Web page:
Obama Struggling with Plunging Favorability Ratings

Image: Obama Struggling with Plunging Favorability Ratings

Monday, 04 Nov 2013 02:19 PM

 

Share:
  Comment  |
   Contact Us  |
  Print  
|  A   A  
  Copy Shortlink

For years, President Barack Obama's personal favorability ratings served as a political firewall that sustained him through an economic recession, grueling fights with congressional Republicans, and the grind of a re-election campaign.

But after a rough start to Obama's second term, Americans increasingly view the president unfavorably. And perhaps most concerning for the White House: an Associated Press analysis of public polling shows it has become more difficult over time for Obama to fully rebound from dents in his favorability ratings.

New Medicare Warning: Obamacare Rule Changes Coming

"It's a slow cumulative effect," Republican pollster David Winston said, adding that personal favorability "is a much harder number to move if it starts to go south."

The public's increasingly negative view of Obama may be less of a concern for his future given that he is barred from running for re-election. But the president still needs a strong connection with the public in order to rally Americans around his policy proposals and, in turn, to show Congress he remains politically relevant at a time when lame duck status is lurking.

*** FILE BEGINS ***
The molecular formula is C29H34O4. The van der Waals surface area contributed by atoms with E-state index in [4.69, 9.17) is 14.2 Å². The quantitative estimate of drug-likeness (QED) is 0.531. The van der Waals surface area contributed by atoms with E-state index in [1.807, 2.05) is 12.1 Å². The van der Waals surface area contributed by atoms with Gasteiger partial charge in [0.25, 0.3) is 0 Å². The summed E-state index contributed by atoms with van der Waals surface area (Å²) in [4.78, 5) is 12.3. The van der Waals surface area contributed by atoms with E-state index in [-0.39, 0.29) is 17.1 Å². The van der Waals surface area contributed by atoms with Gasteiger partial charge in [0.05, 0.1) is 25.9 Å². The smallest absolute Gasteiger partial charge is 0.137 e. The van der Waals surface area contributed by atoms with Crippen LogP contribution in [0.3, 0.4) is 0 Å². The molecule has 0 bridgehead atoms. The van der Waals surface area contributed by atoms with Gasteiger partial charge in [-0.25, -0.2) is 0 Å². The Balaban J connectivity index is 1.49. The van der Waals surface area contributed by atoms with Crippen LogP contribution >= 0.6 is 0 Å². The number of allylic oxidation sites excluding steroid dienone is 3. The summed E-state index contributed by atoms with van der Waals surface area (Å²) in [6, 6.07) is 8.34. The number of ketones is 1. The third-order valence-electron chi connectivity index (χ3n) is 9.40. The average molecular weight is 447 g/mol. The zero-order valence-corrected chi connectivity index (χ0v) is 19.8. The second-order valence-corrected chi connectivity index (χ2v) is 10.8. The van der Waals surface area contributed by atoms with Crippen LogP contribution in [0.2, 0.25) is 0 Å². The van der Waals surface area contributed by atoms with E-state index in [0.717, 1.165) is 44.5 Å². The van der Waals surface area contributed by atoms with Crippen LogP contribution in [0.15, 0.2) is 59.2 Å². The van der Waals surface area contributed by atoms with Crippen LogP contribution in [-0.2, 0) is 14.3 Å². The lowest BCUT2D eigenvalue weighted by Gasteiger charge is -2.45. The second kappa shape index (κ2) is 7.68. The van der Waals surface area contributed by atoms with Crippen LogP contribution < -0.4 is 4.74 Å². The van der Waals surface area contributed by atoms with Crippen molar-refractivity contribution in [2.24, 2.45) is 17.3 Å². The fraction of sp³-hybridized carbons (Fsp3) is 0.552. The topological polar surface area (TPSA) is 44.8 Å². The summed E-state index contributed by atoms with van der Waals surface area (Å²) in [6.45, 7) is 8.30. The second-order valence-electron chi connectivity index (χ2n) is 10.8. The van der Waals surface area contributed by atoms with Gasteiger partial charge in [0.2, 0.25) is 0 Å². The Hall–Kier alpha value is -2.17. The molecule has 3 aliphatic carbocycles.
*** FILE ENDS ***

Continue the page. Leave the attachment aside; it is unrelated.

The president's advisers need only look at Obama's predecessor, George W. Bush, to see the impact of a crumbling relationship with the public. Positive impressions of the Republican trailed off in the beginning of 2005 amid public frustration with the Iraq war and the government's flawed response to Hurricane Katrina. Bush's favorability rating never recovered and he struggled to fulfill significant policy goals throughout the rest of his presidency.

A series of recent polls show Obama's personal favorability now leaning negative, including an NBC News/Wall Street Journal Poll released last week that found positive views of Obama at the lowest point of his presidency and down 6 points from earlier in October. The drop follows the 16-day government shutdown, the cascade of problems during his health care law's rollout, and another flood of revelations about U.S. government spying.

White House officials blame the shutdown in particular for Obama's falling favorability, given that it resulted in shuttering many federal services and furloughs for hundreds of thousands of Americans, while again highlighting the troubled ties between the president and Capitol Hill. But Obama aides note that the impact of the shutdown on congressional Republicans has been even worse, with both their personal and job performance ratings at record lows.

"Everybody gets hurt when there's dysfunction in Washington," White House spokesman Jay Carney said.

Throughout Obama's presidency, his job approval and personal favorability ratings have generally risen and fallen in tandem. But his favorability numbers, which often reflect the public's gut-level reaction to a politician, generally remained the more positive of the two measures.

That, the president's supporters argue, made the public more likely to give him a chance even when they disagreed with his policies or the direction the country was headed. His strong likability was seen as a particular asset during his 2012 re-election campaign when most polls showed that voters saw him in a more favorable light than his Republican rival Mitt Romney.